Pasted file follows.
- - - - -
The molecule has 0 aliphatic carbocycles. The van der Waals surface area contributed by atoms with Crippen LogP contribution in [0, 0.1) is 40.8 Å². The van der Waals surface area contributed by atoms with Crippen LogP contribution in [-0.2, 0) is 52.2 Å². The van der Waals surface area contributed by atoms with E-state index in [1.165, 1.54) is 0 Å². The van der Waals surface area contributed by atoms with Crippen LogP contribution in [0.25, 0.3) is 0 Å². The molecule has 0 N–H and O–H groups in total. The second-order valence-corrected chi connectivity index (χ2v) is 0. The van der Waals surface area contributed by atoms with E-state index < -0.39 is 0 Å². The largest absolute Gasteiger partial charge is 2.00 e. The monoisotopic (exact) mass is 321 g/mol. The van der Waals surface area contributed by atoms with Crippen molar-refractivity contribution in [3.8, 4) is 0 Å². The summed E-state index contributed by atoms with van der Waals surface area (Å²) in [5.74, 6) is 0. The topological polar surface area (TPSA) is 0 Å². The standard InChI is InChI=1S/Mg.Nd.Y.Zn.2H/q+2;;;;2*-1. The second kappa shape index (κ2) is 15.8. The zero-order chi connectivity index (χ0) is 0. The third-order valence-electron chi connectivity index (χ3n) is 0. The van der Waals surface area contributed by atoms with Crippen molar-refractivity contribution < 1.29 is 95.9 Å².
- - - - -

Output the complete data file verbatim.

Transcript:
The molecule has 0 aliphatic carbocycles. The van der Waals surface area contributed by atoms with Crippen LogP contribution in [0, 0.1) is 40.8 Å². The van der Waals surface area contributed by atoms with Crippen LogP contribution in [-0.2, 0) is 52.2 Å². The van der Waals surface area contributed by atoms with E-state index in [1.165, 1.54) is 0 Å². The van der Waals surface area contributed by atoms with Crippen LogP contribution in [0.25, 0.3) is 0 Å². The molecule has 0 N–H and O–H groups in total. The second-order valence-corrected chi connectivity index (χ2v) is 0. The van der Waals surface area contributed by atoms with E-state index < -0.39 is 0 Å². The largest absolute Gasteiger partial charge is 2.00 e. The monoisotopic (exact) mass is 321 g/mol. The van der Waals surface area contributed by atoms with Crippen molar-refractivity contribution in [3.8, 4) is 0 Å². The summed E-state index contributed by atoms with van der Waals surface area (Å²) in [5.74, 6) is 0. The topological polar surface area (TPSA) is 0 Å². The standard InChI is InChI=1S/Mg.Nd.Y.Zn.2H/q+2;;;;2*-1. The second kappa shape index (κ2) is 15.8. The zero-order chi connectivity index (χ0) is 0. The third-order valence-electron chi connectivity index (χ3n) is 0. The van der Waals surface area contributed by atoms with Crippen molar-refractivity contribution < 1.29 is 95.9 Å².